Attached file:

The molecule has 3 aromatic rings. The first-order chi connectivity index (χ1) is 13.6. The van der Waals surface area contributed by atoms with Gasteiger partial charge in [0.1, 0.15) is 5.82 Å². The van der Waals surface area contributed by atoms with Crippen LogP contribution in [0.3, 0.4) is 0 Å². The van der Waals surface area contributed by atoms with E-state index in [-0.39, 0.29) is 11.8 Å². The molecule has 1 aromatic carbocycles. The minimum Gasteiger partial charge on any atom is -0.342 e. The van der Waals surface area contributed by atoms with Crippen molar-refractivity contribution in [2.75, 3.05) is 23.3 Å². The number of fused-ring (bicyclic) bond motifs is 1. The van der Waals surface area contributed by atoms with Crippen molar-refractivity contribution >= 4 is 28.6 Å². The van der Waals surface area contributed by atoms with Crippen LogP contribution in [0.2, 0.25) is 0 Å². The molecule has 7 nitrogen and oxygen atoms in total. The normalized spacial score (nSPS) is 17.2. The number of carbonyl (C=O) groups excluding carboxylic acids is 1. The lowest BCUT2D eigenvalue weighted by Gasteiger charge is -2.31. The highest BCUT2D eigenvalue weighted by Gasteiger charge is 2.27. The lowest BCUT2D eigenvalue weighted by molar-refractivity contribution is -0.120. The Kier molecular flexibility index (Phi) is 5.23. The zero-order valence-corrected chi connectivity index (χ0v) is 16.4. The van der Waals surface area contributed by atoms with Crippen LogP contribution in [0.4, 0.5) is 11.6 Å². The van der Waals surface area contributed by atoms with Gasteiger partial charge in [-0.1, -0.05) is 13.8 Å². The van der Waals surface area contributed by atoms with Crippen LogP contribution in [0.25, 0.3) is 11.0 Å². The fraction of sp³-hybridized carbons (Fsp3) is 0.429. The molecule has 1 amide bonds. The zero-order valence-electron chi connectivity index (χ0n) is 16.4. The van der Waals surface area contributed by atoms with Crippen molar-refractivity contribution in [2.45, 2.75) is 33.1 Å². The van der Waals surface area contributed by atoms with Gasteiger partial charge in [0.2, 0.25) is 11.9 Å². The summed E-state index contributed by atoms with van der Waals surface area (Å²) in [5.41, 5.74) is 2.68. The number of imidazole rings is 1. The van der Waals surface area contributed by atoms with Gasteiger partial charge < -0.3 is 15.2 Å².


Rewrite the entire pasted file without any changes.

The molecule has 3 aromatic rings. The first-order chi connectivity index (χ1) is 13.6. The van der Waals surface area contributed by atoms with Gasteiger partial charge in [0.1, 0.15) is 5.82 Å². The van der Waals surface area contributed by atoms with Crippen LogP contribution in [0.3, 0.4) is 0 Å². The van der Waals surface area contributed by atoms with E-state index in [-0.39, 0.29) is 11.8 Å². The molecule has 1 aromatic carbocycles. The minimum Gasteiger partial charge on any atom is -0.342 e. The van der Waals surface area contributed by atoms with Crippen molar-refractivity contribution in [2.75, 3.05) is 23.3 Å². The number of fused-ring (bicyclic) bond motifs is 1. The van der Waals surface area contributed by atoms with Crippen molar-refractivity contribution >= 4 is 28.6 Å². The van der Waals surface area contributed by atoms with Crippen LogP contribution in [0.2, 0.25) is 0 Å². The molecule has 7 nitrogen and oxygen atoms in total. The normalized spacial score (nSPS) is 17.2. The number of carbonyl (C=O) groups excluding carboxylic acids is 1. The lowest BCUT2D eigenvalue weighted by Gasteiger charge is -2.31. The highest BCUT2D eigenvalue weighted by Gasteiger charge is 2.27. The lowest BCUT2D eigenvalue weighted by molar-refractivity contribution is -0.120. The Kier molecular flexibility index (Phi) is 5.23. The zero-order valence-corrected chi connectivity index (χ0v) is 16.4. The van der Waals surface area contributed by atoms with Crippen LogP contribution in [0.4, 0.5) is 11.6 Å². The van der Waals surface area contributed by atoms with Gasteiger partial charge in [-0.1, -0.05) is 13.8 Å². The van der Waals surface area contributed by atoms with Crippen LogP contribution in [0.25, 0.3) is 11.0 Å². The fraction of sp³-hybridized carbons (Fsp3) is 0.429. The molecule has 1 amide bonds. The zero-order valence-electron chi connectivity index (χ0n) is 16.4. The van der Waals surface area contributed by atoms with Crippen molar-refractivity contribution in [2.45, 2.75) is 33.1 Å². The van der Waals surface area contributed by atoms with Gasteiger partial charge in [0.2, 0.25) is 11.9 Å². The summed E-state index contributed by atoms with van der Waals surface area (Å²) in [5.41, 5.74) is 2.68. The number of imidazole rings is 1. The van der Waals surface area contributed by atoms with Gasteiger partial charge < -0.3 is 15.2 Å².